Global advertising expenditure across television, newspapers, magazines and radio has recorded a drop of 7.2 percent for the first quarter of 2009 compared to the first quarter of 2008, according to a global advertising trends report released by research company Nielsen.
The report, Global AdView Pulse, reveals that the global economic crisis is taking its toll on the ad sector, with European countries taking the hardest hit, especially Spain (-28.2%), Ireland (-21.2%), Italy (-19.1%) and the UK (-14.7%). In North America, the US was down 12.7 percent. Declines in global ad spend were stemmed somewhat, however, by the Asia Pacific region which posted only 2.3 percent reduction versus first quarter 2008. In Asia-Pacific, Indonesia showed the greatest growth because of the elections with an increase of 19.1 percent, and China maintained growth but to a much lesser degree (+2.5%).
“The effects of the global financial crisis have certainly caught up with the ad sector in this latest quarter, especially in North America and Europe where virtually all of the territories we reported on recorded negative growth,” observed Global AdView Managing Director, Ben van der Werf. “Even China, which usually sees a boost in ad spend during Chinese New Year, posted subdued growth for the quarter of just 2.5 percent off the back of 17.1 percent growth in quarter four of 2008.”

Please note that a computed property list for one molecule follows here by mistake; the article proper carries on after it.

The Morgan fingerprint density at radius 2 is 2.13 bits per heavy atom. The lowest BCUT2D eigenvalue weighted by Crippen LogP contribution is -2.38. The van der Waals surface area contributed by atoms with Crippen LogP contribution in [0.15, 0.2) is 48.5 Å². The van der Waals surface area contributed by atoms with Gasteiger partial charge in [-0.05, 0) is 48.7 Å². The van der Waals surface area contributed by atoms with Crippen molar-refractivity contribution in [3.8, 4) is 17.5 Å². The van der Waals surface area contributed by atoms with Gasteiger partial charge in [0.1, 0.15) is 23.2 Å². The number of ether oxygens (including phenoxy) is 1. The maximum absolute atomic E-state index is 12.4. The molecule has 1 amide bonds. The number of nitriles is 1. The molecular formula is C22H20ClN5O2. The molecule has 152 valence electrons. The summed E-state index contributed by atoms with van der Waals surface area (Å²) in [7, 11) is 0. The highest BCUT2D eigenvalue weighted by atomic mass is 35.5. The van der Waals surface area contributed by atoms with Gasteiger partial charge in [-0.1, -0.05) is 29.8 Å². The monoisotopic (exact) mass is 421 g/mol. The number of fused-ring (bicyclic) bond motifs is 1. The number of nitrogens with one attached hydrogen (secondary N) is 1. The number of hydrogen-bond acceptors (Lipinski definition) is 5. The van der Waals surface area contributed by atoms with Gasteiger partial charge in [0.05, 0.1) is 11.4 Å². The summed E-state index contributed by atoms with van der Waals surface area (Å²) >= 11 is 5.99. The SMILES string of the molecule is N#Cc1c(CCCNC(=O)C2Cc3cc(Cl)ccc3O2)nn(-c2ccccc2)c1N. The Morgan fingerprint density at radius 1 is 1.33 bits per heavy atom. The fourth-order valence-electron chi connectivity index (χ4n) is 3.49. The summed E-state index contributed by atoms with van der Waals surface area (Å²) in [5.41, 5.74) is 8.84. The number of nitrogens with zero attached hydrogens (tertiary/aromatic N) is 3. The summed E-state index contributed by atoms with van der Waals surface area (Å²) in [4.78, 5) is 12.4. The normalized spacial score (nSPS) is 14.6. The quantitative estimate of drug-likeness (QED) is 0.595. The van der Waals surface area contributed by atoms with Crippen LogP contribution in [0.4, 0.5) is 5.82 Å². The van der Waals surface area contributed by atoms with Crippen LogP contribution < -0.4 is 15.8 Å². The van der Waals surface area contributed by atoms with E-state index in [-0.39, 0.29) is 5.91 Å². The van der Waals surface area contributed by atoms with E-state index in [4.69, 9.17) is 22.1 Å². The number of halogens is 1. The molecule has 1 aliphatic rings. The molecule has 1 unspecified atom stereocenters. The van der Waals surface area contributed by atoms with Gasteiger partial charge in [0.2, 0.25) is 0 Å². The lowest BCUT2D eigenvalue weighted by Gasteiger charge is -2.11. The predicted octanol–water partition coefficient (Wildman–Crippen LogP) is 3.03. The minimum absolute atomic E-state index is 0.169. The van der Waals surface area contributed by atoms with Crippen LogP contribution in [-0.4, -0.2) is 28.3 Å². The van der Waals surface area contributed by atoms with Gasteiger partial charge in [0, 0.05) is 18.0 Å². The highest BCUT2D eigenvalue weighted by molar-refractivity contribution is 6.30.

The Nielsen report shows that advertising across all four major media types (newspapers, television, magazines and radio) was down in the quarter. Magazines fared the worst of the four, down 17.4 percent, newspapers saw a 9.1 percent decline, while slow downs in television and radio advertising were more contained, -4.7 percent and -2.5 percent respectively.
By region, the Nielsen report reveals that print media was the one hardest hit by the crisis, declining in all regions, especially North America where magazines ad spend was down 22.2 percent on last year and newspapers were down 15.6 percent. While television ad spend was down in both Europe (-8.6%) and North America (-9.3%), the overall decline was balanced by slight increases in Asia Pacific (+1.0%). Radio saw a drop in North America (-8.2%) but was fairly stable in Europe (-0.1%) and up slightly in Asia Pacific (+1.4%), making overall decline more contained.
“All of the major media types we report on are suffering in the first quarter,” states Van der Werf. “However, losses are particularly pronounced in print media and as a result print media as a whole has surrendered around two percentage points of share of spend to the other two media types.”